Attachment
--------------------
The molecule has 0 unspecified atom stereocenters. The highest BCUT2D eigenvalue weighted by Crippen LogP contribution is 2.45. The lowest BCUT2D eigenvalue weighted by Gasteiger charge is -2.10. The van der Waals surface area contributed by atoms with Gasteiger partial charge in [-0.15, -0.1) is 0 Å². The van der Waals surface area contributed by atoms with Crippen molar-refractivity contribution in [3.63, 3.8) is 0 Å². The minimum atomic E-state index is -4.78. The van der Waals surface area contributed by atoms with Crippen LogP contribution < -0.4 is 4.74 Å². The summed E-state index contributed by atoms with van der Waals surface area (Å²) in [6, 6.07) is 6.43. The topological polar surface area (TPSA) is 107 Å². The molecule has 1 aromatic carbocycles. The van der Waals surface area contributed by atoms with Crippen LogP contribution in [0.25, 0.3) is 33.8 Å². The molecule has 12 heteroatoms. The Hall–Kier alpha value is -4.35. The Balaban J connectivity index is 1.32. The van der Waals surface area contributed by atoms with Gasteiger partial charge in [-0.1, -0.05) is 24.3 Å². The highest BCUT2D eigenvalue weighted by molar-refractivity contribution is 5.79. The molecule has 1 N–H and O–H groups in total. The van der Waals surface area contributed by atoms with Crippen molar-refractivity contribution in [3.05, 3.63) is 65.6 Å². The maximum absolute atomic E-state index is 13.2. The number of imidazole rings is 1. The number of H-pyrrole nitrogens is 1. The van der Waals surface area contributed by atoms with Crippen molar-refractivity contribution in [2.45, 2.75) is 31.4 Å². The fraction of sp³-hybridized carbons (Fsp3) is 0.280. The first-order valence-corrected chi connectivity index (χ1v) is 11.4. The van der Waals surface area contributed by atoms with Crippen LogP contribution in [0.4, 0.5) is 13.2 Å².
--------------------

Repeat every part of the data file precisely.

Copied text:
The molecule has 0 unspecified atom stereocenters. The highest BCUT2D eigenvalue weighted by Crippen LogP contribution is 2.45. The lowest BCUT2D eigenvalue weighted by Gasteiger charge is -2.10. The van der Waals surface area contributed by atoms with Gasteiger partial charge in [-0.15, -0.1) is 0 Å². The van der Waals surface area contributed by atoms with Crippen molar-refractivity contribution in [3.63, 3.8) is 0 Å². The minimum atomic E-state index is -4.78. The van der Waals surface area contributed by atoms with Crippen LogP contribution < -0.4 is 4.74 Å². The summed E-state index contributed by atoms with van der Waals surface area (Å²) in [6, 6.07) is 6.43. The topological polar surface area (TPSA) is 107 Å². The molecule has 1 aromatic carbocycles. The van der Waals surface area contributed by atoms with Crippen LogP contribution in [0.25, 0.3) is 33.8 Å². The molecule has 12 heteroatoms. The Hall–Kier alpha value is -4.35. The Balaban J connectivity index is 1.32. The van der Waals surface area contributed by atoms with Gasteiger partial charge in [-0.1, -0.05) is 24.3 Å². The highest BCUT2D eigenvalue weighted by molar-refractivity contribution is 5.79. The molecule has 1 N–H and O–H groups in total. The van der Waals surface area contributed by atoms with Crippen molar-refractivity contribution in [3.05, 3.63) is 65.6 Å². The maximum absolute atomic E-state index is 13.2. The number of imidazole rings is 1. The number of H-pyrrole nitrogens is 1. The van der Waals surface area contributed by atoms with Crippen molar-refractivity contribution in [2.45, 2.75) is 31.4 Å². The fraction of sp³-hybridized carbons (Fsp3) is 0.280. The first-order valence-corrected chi connectivity index (χ1v) is 11.4. The van der Waals surface area contributed by atoms with Crippen LogP contribution in [0.4, 0.5) is 13.2 Å².